KUALA LUMPUR: Malaysia’s Women and Family Development Ministry’s posters with guidelines on household happiness during coronavirus isolation have enraged human rights groups, who say such narratives strengthen stereotypes that lead to domestic violence.
The posters, shared by the ministry on social media on Monday, provided guidance on “building a happy family.” Women are advised to wear makeup at home and “speak with a Doraemon voice” while addressing their husbands.
Doraemon is a character in a popular Japanese cartoon series, who in its Malaysian version speaks with a characteristic high-pitched female voice.
One of the posters shows a picture of a husband and wife hanging clothes. It reads: “If you see your spouse doing something in a way you don’t like, don’t nag at him — use humorous words like ‘this is the way to hang clothes, darling’ (using Doraemon’s voice tone and giggling).”
Another poster advised women to wear makeup and dress neatly when they were working from home.
Rosana Isa, executive director of civil society organization Sisters in Islam, told Arab News the posters were inappropriate — creating the impression that wives must please their husbands and abide by certain rules to maintain household happiness.
“It reinforces negative gender stereotypes against women and men, as it implies that women are the only ones responsible for house chores whereas the burden of housework should be shared by both husband and wife,” Isa said.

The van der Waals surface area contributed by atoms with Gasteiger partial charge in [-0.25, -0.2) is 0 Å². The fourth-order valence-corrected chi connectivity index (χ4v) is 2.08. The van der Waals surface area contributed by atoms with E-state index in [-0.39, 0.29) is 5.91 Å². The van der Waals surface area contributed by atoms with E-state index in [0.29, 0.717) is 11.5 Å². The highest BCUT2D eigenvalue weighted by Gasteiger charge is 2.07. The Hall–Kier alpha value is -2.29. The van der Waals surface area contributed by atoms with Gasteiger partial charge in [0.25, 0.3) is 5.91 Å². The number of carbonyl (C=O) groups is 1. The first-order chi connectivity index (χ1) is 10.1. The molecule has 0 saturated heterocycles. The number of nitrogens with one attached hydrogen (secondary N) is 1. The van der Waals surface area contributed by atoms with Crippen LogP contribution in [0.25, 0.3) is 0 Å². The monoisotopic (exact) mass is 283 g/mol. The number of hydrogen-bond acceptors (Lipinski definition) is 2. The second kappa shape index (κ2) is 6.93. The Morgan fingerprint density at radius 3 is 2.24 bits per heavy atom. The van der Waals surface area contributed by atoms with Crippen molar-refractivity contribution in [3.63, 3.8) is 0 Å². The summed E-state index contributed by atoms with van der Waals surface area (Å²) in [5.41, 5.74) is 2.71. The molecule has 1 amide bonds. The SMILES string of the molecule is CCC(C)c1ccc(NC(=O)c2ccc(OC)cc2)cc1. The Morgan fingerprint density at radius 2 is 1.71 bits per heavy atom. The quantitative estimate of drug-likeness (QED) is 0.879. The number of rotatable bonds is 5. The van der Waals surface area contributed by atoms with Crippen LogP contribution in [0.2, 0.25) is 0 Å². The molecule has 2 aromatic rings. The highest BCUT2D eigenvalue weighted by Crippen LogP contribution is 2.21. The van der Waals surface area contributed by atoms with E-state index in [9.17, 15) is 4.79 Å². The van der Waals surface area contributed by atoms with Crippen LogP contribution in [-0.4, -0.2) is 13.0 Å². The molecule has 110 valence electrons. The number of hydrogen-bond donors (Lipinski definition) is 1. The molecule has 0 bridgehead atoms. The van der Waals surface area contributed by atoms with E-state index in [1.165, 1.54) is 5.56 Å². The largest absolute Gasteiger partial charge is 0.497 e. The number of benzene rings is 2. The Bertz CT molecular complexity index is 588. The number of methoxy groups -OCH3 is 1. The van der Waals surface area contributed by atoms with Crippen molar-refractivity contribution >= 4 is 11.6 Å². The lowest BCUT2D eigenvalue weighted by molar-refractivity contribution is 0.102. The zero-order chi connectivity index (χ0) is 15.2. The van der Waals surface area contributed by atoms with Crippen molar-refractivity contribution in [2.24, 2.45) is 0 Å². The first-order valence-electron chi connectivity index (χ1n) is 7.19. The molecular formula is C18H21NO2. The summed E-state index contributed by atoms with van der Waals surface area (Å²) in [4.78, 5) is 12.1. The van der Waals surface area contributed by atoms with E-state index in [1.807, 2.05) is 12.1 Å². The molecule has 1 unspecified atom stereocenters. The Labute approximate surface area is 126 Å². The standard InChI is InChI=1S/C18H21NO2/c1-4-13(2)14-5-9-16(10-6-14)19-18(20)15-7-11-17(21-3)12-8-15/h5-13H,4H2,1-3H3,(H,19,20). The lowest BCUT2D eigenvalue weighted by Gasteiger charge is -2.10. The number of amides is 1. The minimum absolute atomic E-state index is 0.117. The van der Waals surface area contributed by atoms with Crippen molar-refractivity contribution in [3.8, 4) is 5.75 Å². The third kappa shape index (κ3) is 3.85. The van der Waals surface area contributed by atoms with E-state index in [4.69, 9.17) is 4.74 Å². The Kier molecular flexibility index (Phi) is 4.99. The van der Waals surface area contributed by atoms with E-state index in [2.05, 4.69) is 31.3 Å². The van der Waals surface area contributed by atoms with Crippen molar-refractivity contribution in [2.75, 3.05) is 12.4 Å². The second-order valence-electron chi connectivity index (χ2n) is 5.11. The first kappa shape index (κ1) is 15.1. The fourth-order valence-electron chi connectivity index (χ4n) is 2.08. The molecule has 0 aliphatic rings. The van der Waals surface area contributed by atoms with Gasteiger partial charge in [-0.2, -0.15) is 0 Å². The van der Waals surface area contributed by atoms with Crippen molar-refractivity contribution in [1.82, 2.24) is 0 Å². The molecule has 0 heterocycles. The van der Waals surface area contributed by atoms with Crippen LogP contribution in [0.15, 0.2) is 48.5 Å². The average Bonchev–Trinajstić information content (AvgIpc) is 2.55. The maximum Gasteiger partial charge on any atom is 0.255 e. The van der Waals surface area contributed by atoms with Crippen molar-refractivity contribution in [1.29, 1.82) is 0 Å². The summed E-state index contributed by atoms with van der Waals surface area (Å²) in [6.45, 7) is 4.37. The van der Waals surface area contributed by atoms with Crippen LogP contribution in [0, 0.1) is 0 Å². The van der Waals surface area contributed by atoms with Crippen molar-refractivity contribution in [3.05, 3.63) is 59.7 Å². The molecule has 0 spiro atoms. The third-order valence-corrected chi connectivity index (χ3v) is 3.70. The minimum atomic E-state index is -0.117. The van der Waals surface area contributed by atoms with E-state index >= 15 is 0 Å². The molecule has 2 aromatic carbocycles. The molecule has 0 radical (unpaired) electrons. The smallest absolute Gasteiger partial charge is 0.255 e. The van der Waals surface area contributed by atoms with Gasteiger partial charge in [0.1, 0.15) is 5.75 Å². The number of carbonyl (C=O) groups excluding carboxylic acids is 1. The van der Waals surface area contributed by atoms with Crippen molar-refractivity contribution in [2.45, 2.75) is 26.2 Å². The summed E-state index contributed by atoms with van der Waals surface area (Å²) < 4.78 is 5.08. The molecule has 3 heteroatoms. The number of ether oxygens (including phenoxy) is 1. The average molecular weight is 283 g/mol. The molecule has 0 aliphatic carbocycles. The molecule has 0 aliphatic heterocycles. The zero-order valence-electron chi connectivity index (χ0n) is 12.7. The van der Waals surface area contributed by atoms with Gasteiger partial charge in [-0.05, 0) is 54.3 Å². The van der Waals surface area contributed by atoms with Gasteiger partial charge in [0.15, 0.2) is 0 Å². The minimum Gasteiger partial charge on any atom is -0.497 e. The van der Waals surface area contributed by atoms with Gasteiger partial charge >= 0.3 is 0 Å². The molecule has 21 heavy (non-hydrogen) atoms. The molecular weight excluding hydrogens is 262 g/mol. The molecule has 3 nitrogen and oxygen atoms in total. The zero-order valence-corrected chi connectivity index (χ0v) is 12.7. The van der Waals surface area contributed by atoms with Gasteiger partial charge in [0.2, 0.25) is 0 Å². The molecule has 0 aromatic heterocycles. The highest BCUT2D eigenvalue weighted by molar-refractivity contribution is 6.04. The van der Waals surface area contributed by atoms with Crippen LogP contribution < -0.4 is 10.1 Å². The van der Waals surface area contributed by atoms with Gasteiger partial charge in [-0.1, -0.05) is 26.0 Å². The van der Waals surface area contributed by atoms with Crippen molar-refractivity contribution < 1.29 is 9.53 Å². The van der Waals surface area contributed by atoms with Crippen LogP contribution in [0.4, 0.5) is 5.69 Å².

She added that the message from the ministry supported the notion of women having to resort to “infantile language and mannerisms.”
As Malaysia has been on partial lockdown since March 18 to contain the further spread of coronavirus, women’s organizations have expressed concerns that domestic violence may rise during the period. Isa said the government should focus more on promoting hotlines and providing shelter for women in abusive relationships rather than harmful stereotypes.
“These stereotypes are the root of gender inequality and will lead to discrimination and violence against women,” she said.
The ministry was slammed by various women’s and rights groups, with the word “Doraemon” becoming a trending topic on Malaysian Twitter following the backlash.
Women’s Aid Organization, a group that helps domestic abuse victims, said in a Twitter post: “Women should never have to act like Doraemon or childlike to be taken seriously. And even if they want to laugh coyly like Doraemon, it’s their own decision.”
The ministry has removed the posters from its social media accounts and on Monday evening issued a statement apologizing for the “tips” if certain groups found them inappropriate. “We will be more careful in the future,” it said.